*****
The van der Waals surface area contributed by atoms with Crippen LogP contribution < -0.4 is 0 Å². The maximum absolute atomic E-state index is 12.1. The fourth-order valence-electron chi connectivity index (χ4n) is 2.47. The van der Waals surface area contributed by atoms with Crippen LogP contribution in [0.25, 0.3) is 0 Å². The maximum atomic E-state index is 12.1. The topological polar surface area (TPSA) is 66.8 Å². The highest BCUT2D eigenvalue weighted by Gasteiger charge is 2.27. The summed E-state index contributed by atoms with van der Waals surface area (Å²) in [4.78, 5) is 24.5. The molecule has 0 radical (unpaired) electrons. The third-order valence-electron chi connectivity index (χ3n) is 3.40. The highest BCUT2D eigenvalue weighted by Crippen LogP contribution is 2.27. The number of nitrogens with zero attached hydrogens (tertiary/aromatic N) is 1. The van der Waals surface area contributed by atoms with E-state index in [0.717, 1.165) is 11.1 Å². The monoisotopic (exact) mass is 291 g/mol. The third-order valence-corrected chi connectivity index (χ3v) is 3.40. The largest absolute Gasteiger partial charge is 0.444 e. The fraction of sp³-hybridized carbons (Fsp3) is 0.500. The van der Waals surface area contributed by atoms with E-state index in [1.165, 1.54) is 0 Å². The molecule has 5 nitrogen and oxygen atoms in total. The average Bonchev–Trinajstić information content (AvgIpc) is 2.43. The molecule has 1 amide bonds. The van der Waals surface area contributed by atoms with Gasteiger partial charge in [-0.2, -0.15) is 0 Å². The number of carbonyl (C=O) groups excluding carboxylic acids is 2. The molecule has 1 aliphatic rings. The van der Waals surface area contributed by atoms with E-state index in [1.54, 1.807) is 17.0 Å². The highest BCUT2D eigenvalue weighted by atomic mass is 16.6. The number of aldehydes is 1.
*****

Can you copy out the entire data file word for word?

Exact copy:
The van der Waals surface area contributed by atoms with Crippen LogP contribution < -0.4 is 0 Å². The maximum absolute atomic E-state index is 12.1. The fourth-order valence-electron chi connectivity index (χ4n) is 2.47. The van der Waals surface area contributed by atoms with Crippen LogP contribution in [0.25, 0.3) is 0 Å². The maximum atomic E-state index is 12.1. The topological polar surface area (TPSA) is 66.8 Å². The highest BCUT2D eigenvalue weighted by Gasteiger charge is 2.27. The summed E-state index contributed by atoms with van der Waals surface area (Å²) in [4.78, 5) is 24.5. The molecule has 0 radical (unpaired) electrons. The third-order valence-electron chi connectivity index (χ3n) is 3.40. The highest BCUT2D eigenvalue weighted by Crippen LogP contribution is 2.27. The number of nitrogens with zero attached hydrogens (tertiary/aromatic N) is 1. The van der Waals surface area contributed by atoms with E-state index in [0.717, 1.165) is 11.1 Å². The monoisotopic (exact) mass is 291 g/mol. The third-order valence-corrected chi connectivity index (χ3v) is 3.40. The largest absolute Gasteiger partial charge is 0.444 e. The fraction of sp³-hybridized carbons (Fsp3) is 0.500. The van der Waals surface area contributed by atoms with E-state index in [1.165, 1.54) is 0 Å². The molecule has 5 nitrogen and oxygen atoms in total. The average Bonchev–Trinajstić information content (AvgIpc) is 2.43. The molecule has 1 amide bonds. The van der Waals surface area contributed by atoms with Gasteiger partial charge in [-0.2, -0.15) is 0 Å². The number of carbonyl (C=O) groups excluding carboxylic acids is 2. The molecule has 1 aliphatic rings. The van der Waals surface area contributed by atoms with E-state index in [1.54, 1.807) is 17.0 Å². The highest BCUT2D eigenvalue weighted by atomic mass is 16.6. The number of aldehydes is 1.